Edge of Madness, by Aaron Pinkston

24 Oct

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In 2001, Brad Anderson released possibly the scariest mental asylum film ever made. I’ve always been curious if Session 9 was just a personal favorite of mine, wearing out the VHS in my early high school years, or if smart film people also hold it in high regard. At any rate, it seems like no one ever mentions it anymore. The story of an asbestos cleaning crew working on an abandoned mental hospital is a unique approach for the genre as a slow-burn character study that hinges on moody creepiness. Thirteen years later, Anderson returns to the asylum setting in a much, much different kind of film. Stonehearst Asylum is a welcomed return for Anderson, his best film since 2008’s Transsiberian (not exactly saying much given The Call and Vanishing on 7th Street are the only features he’s released since). Compared to his classic asylum film, though, Stonehearst Asylum doesn’t stand much of a chance.

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Forced to Action, by Scott Nye

23 Oct

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Force Majeure has the sort of perfection of internal rhythm that at once negates the possibility of permanently-damaging conflict while simultaneously heightening its danger. The threat of some force destabilizing this perfect world order seems all the more terrifying because we come to take so much for granted. It’s a movie about how, in spite of this great age of reason and all the modern fortifications that surround us, we still fear things outside of reason. And we don’t always react in ways that make us, or our loved ones, proud.

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It’s a Glittering Prize, by David Bax

23 Oct

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At the beginning of Gregg Araki’s White Bird in a Blizzard, when Shailene Woodley’s Kat Connor sulks down a suburban street in an olive jacket, it would be hard not to think of Linda Cardellini in Freaks & Geeks. White Bird keeps that comparison going for most of its early, table-setting scenes. Kat and her friends are the same type of teenage misfits but instead of listening to The Who, they’re moping to the likes of My Bloody Valentine. In fact, everything in White Bird in a Blizzard is perfectly attuned to the 1988-1991 setting; so much so that it has falseness to it. But that’s only a feint from the prankish Araki. The superficial sheen is just a thin coat of nostalgic paint covering a massively complex and thoughtful body underneath.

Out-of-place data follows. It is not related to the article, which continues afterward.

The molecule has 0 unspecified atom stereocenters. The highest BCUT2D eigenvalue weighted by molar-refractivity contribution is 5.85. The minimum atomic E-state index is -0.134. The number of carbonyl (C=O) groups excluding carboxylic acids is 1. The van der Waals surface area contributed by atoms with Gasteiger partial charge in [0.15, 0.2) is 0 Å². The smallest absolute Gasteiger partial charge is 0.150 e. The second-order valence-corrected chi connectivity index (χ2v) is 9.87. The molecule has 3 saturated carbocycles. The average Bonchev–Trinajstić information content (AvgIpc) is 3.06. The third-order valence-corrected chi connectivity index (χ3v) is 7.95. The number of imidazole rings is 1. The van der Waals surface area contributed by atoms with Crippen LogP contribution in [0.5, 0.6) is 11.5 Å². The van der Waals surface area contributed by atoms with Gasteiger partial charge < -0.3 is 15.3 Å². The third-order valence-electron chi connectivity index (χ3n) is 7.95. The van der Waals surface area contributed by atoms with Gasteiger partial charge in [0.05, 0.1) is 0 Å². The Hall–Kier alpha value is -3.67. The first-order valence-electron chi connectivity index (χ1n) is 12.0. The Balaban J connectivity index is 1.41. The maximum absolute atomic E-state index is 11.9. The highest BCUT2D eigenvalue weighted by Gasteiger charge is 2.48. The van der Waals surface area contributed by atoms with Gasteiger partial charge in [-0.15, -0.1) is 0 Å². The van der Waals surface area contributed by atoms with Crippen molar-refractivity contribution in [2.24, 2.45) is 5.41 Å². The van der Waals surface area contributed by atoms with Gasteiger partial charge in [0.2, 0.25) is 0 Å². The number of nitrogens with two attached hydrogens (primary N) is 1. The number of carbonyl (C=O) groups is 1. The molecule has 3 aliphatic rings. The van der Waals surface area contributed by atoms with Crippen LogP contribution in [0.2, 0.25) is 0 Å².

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Sequelcast: Saw III

23 Oct

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In this episde, Mat and Thrasher continue their series on the Saw franchise.

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I Do Movies Badly: Fanny and Alexander

22 Oct

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In this episode, Jim wraps up his Ingmar Bergman series with a discussion of Fanny and Alexander.

WTF Are You Watching? Desperado

21 Oct

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In this episode, Lincoln discusses Robert Rodriguez’s Desperado.

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EPISODE 396: INEVITABILITY

20 Oct

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In this episode, Tyler and David discuss those movies they’re going to see, whether they want to or not.

Hey, Watch This! The Affair/Jane the Virgin

19 Oct

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In this episode, Paul and David discuss The Affair and Jane the Virgin.

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What You Think I Am, by Tyler Smith

18 Oct

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Alex Ross Perry’s Listen Up Philip is an exploration of social expectations that is both fascinating and entertaining.  In it, we have characters that are almost hyper-aware of what the world seems to want from them, and they act accordingly.  These expectations may run completely counter to what the characters themselves want, but that is quickly pushed aside.  These people inhabit the art world, after all, and being true to oneself isn’t nearly as important as appearing to be true to oneself; this would at first appear to be a very slight distinction, but it is the difference between contentedness and utterly misery, as our characters soon discover.

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Up, Up, and Away! by Tyler Smith

17 Oct

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Alejandro Gonzalez Inarritu’s Birdman is one of the most personal films I’ve ever seen. Not just for the director, but for a number of the people involved. And, indeed, for any artist that might be watching. But, it doesn’t stop there. This is a film that, though it is remarkably specific, explores such universal themes that it often feels like it’s telling everybody’s story. Yours, mine, everybody. All without ever sacrificing the individuality of its characters and story. That is a pretty astounding accomplishment.

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